Chinese company denies links to suspected North Korean drones that crashed in South
Beijing-based firm's drones have caused buzz for their striking similarities to mystery UAVs
Two drones that crashed recently in South Korea were not sold by a Chinese retailer, whose products bear a striking resemblance to the crashed drones, according to a company spokesperson.
“We have nothing to do with this,” a spokeswoman for China TranComm Technologies, who declined to be identified due to the sensitivity of the matter, said. “We have never publicly sold these drones.”
The technology blog North Korea Tech first reported that drones that crashed in South Korea over the last months were similar to those sold by the Beijing-based provider of communications equipment.
The China TranComm spokeswoman declined to say who manufactured the drones it offered for sale.
On March 24, a drone crashed in the border city of Paju, in South Korea’s Gyeonggi province. A week later, another crashed on the island of Baengnyeong, also near the border.
South Korea’s Ministry of Defence revealed earlier this month that another drone had been found in Samcheok, Gangwon province, in October last year. It did not say why the initial drone finding was only reported months later.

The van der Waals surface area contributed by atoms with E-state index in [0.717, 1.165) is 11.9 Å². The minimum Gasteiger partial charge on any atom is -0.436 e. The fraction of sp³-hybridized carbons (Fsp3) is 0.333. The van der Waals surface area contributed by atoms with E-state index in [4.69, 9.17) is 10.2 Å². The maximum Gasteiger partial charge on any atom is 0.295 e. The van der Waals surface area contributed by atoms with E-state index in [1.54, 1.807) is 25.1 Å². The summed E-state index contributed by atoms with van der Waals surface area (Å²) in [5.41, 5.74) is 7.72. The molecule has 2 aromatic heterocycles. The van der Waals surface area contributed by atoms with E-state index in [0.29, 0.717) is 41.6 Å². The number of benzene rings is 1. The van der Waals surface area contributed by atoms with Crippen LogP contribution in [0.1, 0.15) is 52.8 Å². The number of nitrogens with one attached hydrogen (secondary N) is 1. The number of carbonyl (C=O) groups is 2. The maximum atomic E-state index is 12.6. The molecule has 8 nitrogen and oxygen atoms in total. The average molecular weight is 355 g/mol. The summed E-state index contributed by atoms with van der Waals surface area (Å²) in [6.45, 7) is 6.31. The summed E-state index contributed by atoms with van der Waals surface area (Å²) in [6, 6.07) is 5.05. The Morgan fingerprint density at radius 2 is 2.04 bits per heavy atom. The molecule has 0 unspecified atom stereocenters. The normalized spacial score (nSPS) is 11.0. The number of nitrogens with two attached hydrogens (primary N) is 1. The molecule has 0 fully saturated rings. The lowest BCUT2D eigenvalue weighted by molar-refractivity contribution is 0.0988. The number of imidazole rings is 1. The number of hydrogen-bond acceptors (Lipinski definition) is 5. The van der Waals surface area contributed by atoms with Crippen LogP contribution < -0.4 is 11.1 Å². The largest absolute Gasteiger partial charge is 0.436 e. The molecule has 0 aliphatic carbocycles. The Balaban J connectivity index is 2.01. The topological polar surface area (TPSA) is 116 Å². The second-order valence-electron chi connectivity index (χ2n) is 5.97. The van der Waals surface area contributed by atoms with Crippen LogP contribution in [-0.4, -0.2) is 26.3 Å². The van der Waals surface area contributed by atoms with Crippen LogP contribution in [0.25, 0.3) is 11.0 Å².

The ministry said it believed the drones to be of North Korean origin, a claim Pyongyang has neither clearly denied or confirmed.
An analysis of photos taken by one of the drones showed that it had flown over the South Korean capital Seoul and taken photos of the Blue House, the presidential residence, as well as military facilities.
One of the drones closely resembles those advertised by China TranComm Technologies on its website. Twelve drone types offered for sale by the company are listed on the site.
Its catalogue includes photos of men in military uniforms launching the drones along with aerial surveillance photos purportedly taken by the drones.
The North Korea Tech blog concluded that the drone is either the company’s Sky-09H-type or a “North Korean variant based on the same design”.
Slight differences in size and weight led the South Korean newspaper Chosun Ilbo to conclude last week that the drones are “knock-offs of Chinese products”.
The drone can reach an altitude of 4,000 metres and fly for three hours, according to the company catalogue. It can carry photo or video-taking equipment, it said.
The Chinese drones can serve military purposes, according to the catalogue. They can feature optional radar jamming equipment and can carry “deadly, explosive or burning” devices. The company has a military sales department.
North Korea successfully simulated a drone attack on a South Korean target in March in the presence of leader Kim Jong-un, the reclusive regime’s KCNA news agency said at the time.
The regime obtained US target drones dating back to the 1970s from Syria, an unidentified military source told the South Korean Yonhap news agency last year.
South Korea in March said it would buy four Global Hawk drones from US manufacturer Northrop Grumman to improve its surveillance of the North.